How Much Do Dental Implants Cost?
The cost of dental implants varies depending on where you live, the type of implant you choose and other factors. Generally, dental implants are more expensive than other tooth replacement options, such as dentures or bridges. However, they can last a lifetime if properly taken care of, making them a long-term investment.
On average, dental implants cost between $2,000 and $4,000 per tooth. Testing for bone loss, as well as possible bone grafting and other surgical procedures have their own costs.
If you are considering dental implants, talk to your dentist to see if they are right for you. Dental implants are a great way to replace missing teeth and can last a lifetime.
When Are Dental Implants Medically Necessary?
Dental implants may be considered medically necessary when:
- You are missing one or more teeth and cannot wear a traditional denture,
- You are unable to wear a traditional denture for any reason,
- You have lost your teeth due to periodontal disease,
- Your teeth are cracked, broken or damaged.
Dental implants are not considered medically necessary when:
- You want to improve the appearance of your smile,
- You are only missing one tooth and can wear a traditional denture,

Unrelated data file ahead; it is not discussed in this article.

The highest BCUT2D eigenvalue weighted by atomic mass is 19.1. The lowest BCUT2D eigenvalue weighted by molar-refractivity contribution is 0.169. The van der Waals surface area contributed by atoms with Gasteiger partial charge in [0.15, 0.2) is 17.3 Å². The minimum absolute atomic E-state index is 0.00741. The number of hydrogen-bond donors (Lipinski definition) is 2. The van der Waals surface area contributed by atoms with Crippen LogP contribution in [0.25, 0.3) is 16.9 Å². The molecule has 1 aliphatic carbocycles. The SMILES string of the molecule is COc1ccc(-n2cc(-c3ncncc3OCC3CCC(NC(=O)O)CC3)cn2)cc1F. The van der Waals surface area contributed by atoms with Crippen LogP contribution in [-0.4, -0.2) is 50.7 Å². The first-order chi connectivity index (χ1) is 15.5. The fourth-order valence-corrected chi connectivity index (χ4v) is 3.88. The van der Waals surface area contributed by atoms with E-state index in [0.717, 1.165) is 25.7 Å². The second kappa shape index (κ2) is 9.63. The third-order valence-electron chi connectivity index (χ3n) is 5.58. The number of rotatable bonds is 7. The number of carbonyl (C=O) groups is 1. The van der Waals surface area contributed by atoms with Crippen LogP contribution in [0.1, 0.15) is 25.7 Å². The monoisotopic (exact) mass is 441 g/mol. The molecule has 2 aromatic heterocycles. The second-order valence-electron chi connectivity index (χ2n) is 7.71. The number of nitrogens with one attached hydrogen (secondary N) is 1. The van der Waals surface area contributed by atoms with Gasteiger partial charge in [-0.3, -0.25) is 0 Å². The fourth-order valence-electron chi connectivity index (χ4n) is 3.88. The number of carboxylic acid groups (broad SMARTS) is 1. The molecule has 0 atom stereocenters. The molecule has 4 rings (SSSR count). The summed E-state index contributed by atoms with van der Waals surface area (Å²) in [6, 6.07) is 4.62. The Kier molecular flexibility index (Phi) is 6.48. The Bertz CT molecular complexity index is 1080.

- Your teeth are healthy and you do not have any cavities.
If you are considering dental implants, talk to your dentist to see if they are right for you.
What Are Dental Implants Made Of?
A dental implant is made of titanium, a biocompatible metal that is accepted by the body. Because of this, the implant is placed in the jawbone and will fuse with the bone over time.
There are some alternatives to titanium such as zirconium, which is also biocompatible.
Which Dental Implants Are The Best?
Dental implants are typically made from the same material, so the implant you choose is mostly based on your personal preference. Some people may prefer the look or feel of one material over another. Talk to your dentist to see what they recommend.
Can Dental Implants Fall Out?
No, dental implants are not like dentures and will not fall out. The implant is fused with the jawbone and will act as a replacement for the root of the tooth.
Can Dental Implants Be Replaced?
Yes, dental implants can be replaced if they are lost or damaged. Typically this is just as easy as installing a new dental crown, which should only take a single dentist appointment.
Do Dental Implants Hurt?
No, dental implants do not hurt. In fact, most people report that they barely feel the implant when it is placed. You may experience some discomfort after surgery, but this will go away within a few days.
How to Care for Dental Implants
Once your implants have been installed, it’s important to take care of them so that they can heal properly. To do this, you should avoid biting down on anything hard, smoking and drinking alcohol.
Once the healing process is done, caring for dental implants is identical to caring for your natural teeth. It’s important to brush and floss regularly and to visit your dentist for regular checkups.
Dental implants are just as strong as natural teeth, so there are no foods or drinks you should avoid in particular—just know that the same products that put you at risk for dental decay are the same that can negatively affect dental implants, both structurally and cosmetically.